GOMA Q: Vernon Ah Kee



Vernon Ah Kee, Kuku Yalanji/Waanyi/Yidinyji/Guugu Yimithirr people, Australia b.1967 / acontentedslave (Installation views) 2015 / Synthetic polymer paint and resin over digital print on foamcore / Courtesy: The artist and Milani Gallery, Brisbane

Vernon Ah Kee’s shield surfboards were first conceptualised in 2007 in response to the 2005 Cronulla riots. The beach in Australia has often been associated with white recreation, but for Aboriginal people it represents something entirely different. The beach, particularly around Sydney, was the site of first contact between Aboriginal people and European coveters and colonists. It was also the site of the first sustained conflict. This suite of shield boards continues Ah Kee’s inquiry into dehumanisation, this time through the history of slavery.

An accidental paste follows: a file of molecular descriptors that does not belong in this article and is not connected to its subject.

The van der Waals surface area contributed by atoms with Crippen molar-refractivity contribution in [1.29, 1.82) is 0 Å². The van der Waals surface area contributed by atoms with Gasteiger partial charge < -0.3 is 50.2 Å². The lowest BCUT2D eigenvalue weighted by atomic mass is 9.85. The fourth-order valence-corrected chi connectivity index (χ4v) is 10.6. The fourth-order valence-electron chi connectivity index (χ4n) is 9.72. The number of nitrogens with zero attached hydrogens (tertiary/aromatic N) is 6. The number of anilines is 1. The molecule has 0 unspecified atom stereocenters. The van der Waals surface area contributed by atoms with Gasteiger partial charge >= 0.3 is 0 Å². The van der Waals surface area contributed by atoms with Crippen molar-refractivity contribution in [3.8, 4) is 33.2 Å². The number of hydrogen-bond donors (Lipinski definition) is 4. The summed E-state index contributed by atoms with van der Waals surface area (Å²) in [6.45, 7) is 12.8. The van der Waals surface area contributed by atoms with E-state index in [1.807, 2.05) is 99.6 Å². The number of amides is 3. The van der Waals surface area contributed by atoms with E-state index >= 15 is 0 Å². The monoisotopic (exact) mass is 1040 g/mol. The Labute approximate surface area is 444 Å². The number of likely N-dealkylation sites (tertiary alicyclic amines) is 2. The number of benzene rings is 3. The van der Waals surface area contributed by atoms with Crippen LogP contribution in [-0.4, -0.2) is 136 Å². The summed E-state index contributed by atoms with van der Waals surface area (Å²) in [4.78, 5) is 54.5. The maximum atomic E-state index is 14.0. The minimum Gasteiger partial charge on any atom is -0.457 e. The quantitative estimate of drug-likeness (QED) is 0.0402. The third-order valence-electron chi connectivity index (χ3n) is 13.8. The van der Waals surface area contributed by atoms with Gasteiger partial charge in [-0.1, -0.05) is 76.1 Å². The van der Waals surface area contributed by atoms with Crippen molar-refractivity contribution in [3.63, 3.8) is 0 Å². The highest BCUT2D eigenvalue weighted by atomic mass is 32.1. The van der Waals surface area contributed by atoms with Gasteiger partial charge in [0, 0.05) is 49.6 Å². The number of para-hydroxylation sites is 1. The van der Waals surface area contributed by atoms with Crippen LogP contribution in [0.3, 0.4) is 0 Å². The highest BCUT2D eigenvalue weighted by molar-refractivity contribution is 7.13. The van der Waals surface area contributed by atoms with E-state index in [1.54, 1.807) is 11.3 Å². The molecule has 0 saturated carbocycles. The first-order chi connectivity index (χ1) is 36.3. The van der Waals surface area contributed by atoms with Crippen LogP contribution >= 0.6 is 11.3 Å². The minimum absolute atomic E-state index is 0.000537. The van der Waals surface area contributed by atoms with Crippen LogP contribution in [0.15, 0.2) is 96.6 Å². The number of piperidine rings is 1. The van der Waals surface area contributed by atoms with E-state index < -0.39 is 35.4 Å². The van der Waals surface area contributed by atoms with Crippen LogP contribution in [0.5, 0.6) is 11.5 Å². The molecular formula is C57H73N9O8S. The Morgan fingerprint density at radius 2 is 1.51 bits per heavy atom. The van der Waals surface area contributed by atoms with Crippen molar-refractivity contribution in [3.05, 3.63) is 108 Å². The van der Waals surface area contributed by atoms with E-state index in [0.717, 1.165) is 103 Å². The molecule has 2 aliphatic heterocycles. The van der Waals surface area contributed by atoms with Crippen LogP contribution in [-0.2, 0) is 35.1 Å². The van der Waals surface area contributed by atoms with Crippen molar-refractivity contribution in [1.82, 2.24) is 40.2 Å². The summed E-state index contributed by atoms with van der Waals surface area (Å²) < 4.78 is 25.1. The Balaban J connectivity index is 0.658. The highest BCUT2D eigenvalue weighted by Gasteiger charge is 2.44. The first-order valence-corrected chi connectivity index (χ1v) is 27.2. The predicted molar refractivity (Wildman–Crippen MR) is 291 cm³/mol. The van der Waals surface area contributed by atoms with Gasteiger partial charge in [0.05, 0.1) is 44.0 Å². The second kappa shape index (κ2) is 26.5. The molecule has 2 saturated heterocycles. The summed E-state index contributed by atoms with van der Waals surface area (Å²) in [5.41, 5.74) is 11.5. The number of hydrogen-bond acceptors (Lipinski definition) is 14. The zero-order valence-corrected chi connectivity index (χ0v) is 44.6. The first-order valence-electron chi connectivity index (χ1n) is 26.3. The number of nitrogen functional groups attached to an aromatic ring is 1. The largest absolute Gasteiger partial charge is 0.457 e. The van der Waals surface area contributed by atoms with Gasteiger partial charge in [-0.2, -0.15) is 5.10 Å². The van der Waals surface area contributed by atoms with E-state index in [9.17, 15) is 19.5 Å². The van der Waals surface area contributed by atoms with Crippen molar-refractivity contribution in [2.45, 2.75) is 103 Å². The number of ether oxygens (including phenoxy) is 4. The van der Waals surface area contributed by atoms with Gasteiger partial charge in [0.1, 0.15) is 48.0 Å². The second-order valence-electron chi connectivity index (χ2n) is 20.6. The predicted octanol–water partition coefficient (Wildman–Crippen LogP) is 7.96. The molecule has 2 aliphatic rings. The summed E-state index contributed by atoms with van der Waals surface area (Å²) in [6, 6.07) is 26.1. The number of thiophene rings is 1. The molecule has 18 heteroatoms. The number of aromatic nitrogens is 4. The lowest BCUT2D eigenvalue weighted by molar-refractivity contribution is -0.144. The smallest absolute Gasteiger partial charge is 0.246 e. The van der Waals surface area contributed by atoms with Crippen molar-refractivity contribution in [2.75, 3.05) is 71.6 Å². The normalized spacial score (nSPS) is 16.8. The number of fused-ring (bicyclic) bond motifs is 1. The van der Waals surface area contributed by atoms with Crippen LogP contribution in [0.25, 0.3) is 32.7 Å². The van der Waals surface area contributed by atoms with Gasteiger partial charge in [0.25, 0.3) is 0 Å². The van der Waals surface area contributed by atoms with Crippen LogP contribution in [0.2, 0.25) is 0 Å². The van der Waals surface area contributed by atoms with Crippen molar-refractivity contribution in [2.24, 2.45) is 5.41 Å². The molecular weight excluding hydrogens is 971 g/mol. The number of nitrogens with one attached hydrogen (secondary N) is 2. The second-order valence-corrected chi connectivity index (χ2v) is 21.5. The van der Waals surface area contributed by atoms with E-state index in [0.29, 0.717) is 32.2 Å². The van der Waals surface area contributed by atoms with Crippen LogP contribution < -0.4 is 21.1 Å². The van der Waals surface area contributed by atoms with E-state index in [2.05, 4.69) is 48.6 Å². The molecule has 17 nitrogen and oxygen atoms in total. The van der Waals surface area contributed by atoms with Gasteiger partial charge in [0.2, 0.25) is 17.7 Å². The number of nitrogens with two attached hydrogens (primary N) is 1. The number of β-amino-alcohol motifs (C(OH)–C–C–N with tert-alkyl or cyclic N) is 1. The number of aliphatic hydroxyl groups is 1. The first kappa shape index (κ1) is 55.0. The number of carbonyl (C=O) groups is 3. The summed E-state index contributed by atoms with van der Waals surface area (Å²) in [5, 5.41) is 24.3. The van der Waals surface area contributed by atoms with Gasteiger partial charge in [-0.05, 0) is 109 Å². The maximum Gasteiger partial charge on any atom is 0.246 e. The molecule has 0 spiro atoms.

“To make a contented slave, it is necessary to make a thoughtless one. He must be able to detect no inconsistencies in slavery; he must be made to feel that slavery is right; and he can be brought to that only when he ceases to be a man.”

Frederick Douglass, activist and abolitionist, 1845

acontentedslave is on view in ‘GOMA Q: Contemporary Queensland Art’ currently showing at the Gallery of Modern Art (GOMA) until 11 October. The accompanying publication profiles the latest innovations and achievements by some of Queensland’s leading visual artists. It includes the work of some 30 artists of all generations — emerging, mid-career and senior artists — working across drawing, painting, photography, video, installation, performance, ceramics and sculpture.